Brent picked us up at the bus stop in Anghiari and gave us a ride to his farm, Valle di Mezzo, a few kilometers away
. When we arrived at the farm, it was exactly the picture I get in my mind when I think of Tuscany. Rolling hills with a mix of woods and fields surrounding ancient stone villas, wisps of smoke rising from their chimney's, random patches of olive trees, a big friendly herd dog greeting us in the driveway, sheep in the pasture and goats in the barn. There was a beautiful two bedroom, two bathroom guesthouse that we were sharing with another helper named Brian and we settled in to the second floor bedroom that had a wonderful view across the valley. Brent was right about it being pretty quiet though. Without milking or cheese-making happening, there was very little work to do. We joined Brent one afternoon to take the goats out for a walk in the woods, did some clean up in the barn and helped feed the goats, sheep, chickens, pigeons and rabbits a couple of times but that was about the extent of the work to be done with the animals. In our ample spare time, we went for a hike through the hills above the farm with Brent and his dog Bobo, joined Brent on a trip in to town and went with Brent for a visit to his other farm a few kilometers away, which is now used as a summer rental villa. The rest of our spare time was spent reading books about goats and cheese, gathering and cutting firewood and trying to keep warm!
Speaking of keeping warm, it turns out that by heading to Italy two and a half months earlier than we had planned, we don’t really have appropriate clothing for the season
. We tried to find some winter clothes while we were in Bangkok but the concept of "winter clothes" does not really exist in Thailand so the best we could find was windbreaker jackets and long sleeve t-shirts. I guess we could have bought some clothes in Italy but maybe due to our Scottish heritage, we have not been able to bring ourselves to pay Italian prices to buy winter clothes for only a few weeks when we have winter clothes back in Canada. So we have been wearing just about every piece of clothing we have, all at the same time. I have one pair of jeans that I have been wearing every day since we landed in Rome, Robin has been wearing a couple pairs of pants in layers and we both usually have four shirts and a windbreaker on and are wearing two pairs of socks at the same time. While this HAS been keeping us warm, it’s hard to do laundry when we are wearing almost everything we have and we hang our laundry to dry which takes a couple days. It was one thing to wear the same clothes every day in Rome and Assisi but now we have worn those same clothes while hanging out with goats and sheep for four days. I don’t think we smell that bad because it’s too cold to break a sweat but I do feel a bit sorry for the poor guy in the Mercedes Benz who stopped to give us a ride while we were walking from the farm back to Anghiari to catch the bus.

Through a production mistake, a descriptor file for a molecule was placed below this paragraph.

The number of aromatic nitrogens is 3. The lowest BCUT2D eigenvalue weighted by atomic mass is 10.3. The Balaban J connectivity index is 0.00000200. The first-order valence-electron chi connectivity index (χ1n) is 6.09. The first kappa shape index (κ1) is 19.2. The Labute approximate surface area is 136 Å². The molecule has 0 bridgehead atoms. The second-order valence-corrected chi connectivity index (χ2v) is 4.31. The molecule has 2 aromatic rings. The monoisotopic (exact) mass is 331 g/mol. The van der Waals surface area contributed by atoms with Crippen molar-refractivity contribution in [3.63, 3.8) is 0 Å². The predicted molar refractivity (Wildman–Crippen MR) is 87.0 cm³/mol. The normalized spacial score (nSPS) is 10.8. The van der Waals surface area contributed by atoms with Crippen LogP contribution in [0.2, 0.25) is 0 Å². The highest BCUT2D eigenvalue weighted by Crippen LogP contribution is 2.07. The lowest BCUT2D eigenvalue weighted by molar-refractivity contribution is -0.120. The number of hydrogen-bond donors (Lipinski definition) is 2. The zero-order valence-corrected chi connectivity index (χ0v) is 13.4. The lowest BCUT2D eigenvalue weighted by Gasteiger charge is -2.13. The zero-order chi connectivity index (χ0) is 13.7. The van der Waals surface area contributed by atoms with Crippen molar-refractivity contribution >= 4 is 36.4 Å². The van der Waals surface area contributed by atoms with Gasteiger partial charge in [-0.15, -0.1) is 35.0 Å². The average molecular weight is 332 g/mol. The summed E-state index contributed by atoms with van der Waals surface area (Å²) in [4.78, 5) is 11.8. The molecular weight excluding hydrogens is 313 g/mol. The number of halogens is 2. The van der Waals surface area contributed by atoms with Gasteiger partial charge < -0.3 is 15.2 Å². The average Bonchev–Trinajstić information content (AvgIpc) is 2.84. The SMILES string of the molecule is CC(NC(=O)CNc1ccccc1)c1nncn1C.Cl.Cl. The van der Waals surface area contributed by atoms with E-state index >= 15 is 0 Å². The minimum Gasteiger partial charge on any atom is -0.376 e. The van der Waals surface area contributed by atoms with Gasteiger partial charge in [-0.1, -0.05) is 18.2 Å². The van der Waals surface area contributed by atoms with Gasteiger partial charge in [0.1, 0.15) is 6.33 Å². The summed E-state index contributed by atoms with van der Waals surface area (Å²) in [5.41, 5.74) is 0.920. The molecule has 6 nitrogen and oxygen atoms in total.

As lovely and relaxing of a time as we were having, we had really hoped to be able to do a bit more work around the farm and have opportunities to learn more but it was just not the right time of year for that. So after four days we decided we had enough relaxing and should spend our time seeing more of Italy so we said good bye to Brent and Brian and spent a couple of days in the town of Arezzo, 40 minutes south west of Anghiari.
After a lot of relatively lazy time hanging out on the beach in Vietnam, we were ready to spend some time doing some work. We had been planning to find a farm or two in Italy to volunteer on and wanted to try our hand at working with some animals this time. We found a great looking farm in the Tuscany region that raises goats and sheep and makes cheese! We love cheese, so this sounded like the perfect place. We contacted the owner of the farm, a friendly guy named Brent who is originally from the United States but has lived in Tuscany for the last 22 years and asked him if he needed any help on the farm. Brent told us that things on the farm were pretty quiet in January and there is no cheese making going on but we were welcome to come by and stay for a week anyways. We could help out a bit with some clean up and do some preparation for all the goat kids that will be born in the next month.